Subpoena

So, You’ve Been Subpoenaed to Testify at the Trial of the Driver of the Vehicle Who Hit You

If you witness or were involved in a motor vehicle collision, you may receive a subpoena requiring you to appear and testify as a witness at the trial for any civil or criminal proceedings commenced in connection with the accident.  In a civil trial, witnesses may be called by both the plaintiff and the defendant. In a criminal trial, witnesses may be called by the prosecution or by the defence on behalf of the accused. This post is intended to provide a brief explanation of what to do if you receive a subpoena and why it is important that you clearly understand the process you are being called upon to participate in. As a subpoena is an order from a court, it should not be ignored or brushed aside. Failing to comply with a court order can result in serious consequences including but not limited to warrants for your arrest being issued and/or charges being laid.  

I’ve Been Subpoenaed – What should I do?

Once subpoenaed, it is important to carefully read all of the instructions in the document as they will set out the specific date and time that you are required to attend, as well as the courthouse where the proceedings will take place. You may wish to contact the party that is calling you as a witness to ask any questions you may have about why you have been called, as they may be able to provide additional information about your attendance. Sometimes witnesses are required to bring documents with them to court to aid in their testimony. Employers are required to give subpoenaed witnesses time off from work in order to attend court and so it is important to promptly bring a subpoena to the attention of your employer if the time and date of your appearance will conflict with your work schedule. If you are unable to attend court on the specified date and time, you should contact the person who subpoenaed you immediately. As a subpoenaed witness, you still must attend unless specifically told by the issuing party that the subpoena has been cancelled and your attendance is not required. If a witness who has been subpoenaed fails to attend, the court may issue a warrant for their arrest. Always remember that a subpoena is a court order and subpoenaed individuals must attend court.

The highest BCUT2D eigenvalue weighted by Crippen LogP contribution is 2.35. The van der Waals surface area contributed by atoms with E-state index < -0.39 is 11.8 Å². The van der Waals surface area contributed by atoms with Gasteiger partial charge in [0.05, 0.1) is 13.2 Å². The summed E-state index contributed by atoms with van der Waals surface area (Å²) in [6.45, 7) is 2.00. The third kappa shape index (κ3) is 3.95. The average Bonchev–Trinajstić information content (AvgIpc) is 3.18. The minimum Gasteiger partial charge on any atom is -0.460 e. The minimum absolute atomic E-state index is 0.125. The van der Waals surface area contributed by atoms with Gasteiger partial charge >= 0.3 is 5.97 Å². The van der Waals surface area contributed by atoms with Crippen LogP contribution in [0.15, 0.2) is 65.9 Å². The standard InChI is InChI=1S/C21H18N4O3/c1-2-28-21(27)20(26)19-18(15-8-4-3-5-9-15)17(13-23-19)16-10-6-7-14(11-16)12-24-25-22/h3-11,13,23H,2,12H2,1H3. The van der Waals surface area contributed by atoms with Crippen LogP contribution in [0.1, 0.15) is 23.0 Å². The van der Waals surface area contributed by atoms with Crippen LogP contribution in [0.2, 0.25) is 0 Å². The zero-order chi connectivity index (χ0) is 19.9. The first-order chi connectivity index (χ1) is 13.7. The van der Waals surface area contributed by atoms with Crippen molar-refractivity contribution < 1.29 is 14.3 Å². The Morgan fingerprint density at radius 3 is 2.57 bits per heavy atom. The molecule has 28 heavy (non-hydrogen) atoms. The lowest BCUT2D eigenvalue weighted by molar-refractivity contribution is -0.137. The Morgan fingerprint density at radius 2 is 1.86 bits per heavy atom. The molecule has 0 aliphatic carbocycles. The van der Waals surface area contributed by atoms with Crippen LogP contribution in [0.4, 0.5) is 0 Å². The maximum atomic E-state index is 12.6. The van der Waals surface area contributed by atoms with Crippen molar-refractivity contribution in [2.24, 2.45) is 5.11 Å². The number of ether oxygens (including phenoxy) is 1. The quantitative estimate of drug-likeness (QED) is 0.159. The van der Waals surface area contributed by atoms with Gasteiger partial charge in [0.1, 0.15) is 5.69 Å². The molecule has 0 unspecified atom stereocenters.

Appearing as a Witness

The Alberta courts have created a helpful booklet that contains further information on appearing as a witness which should be consulted if you are called upon to testify. Above all, it is vital to understand that the responsibility of a witness is to provide full and truthful testimony. Before testifying, witnesses are asked to swear or affirm that they will tell the truth. Lying to or intentionally misleading the court is an offence that may result in criminal charges.

What does this have to do with my personal injury claim case?

Appearing as a witness at the trial of the person who caused the motor vehicle accident at issue is an opportunity to tell your side of the story. A common issue in personal injury claims is determining who is liable or at fault for the collision. While a conviction for a traffic safety or criminal offence such as dangerous driving does not automatically mean that liability has been determined, it is a significant factor that can support a finding that the offending party is liable for the collision in any civil proceedings commenced for injuries and losses caused by the accident.

Under the Traffic Safety Act (Alberta), if someone is convicted of an offence, they have the onus of proving that their violation of the Traffic Safety Act did not cause the collision. Similarly, the Evidence Act (Alberta) allows a conviction to be considered in civil proceedings for bodily injuries suffered in a motor vehicle accident. It is therefore critical that injured parties who are subpoenaed fully appreciate the importance of the document they have received not only because of the need to comply with court orders, but also because of the potential impacts the trial they have been asked to testify at may have on their own claim for bodily injuries.  If you receive a subpoena in connection with an accident you were injured in, you should bring it to the attention of your lawyer immediately.

The legal system can be difficult to navigate and it is important to make informed decisions. If you or someone you know has been in an accident, our team of personal injury lawyers at Moustarah & Company are always available for a free consultation.

The information provided on this website does not constitute legal advice and should not be construed as such. Moustarah & Company does not guarantee that this information is accurate or up to date. As a result, should you require legal advice, please contact a lawyer.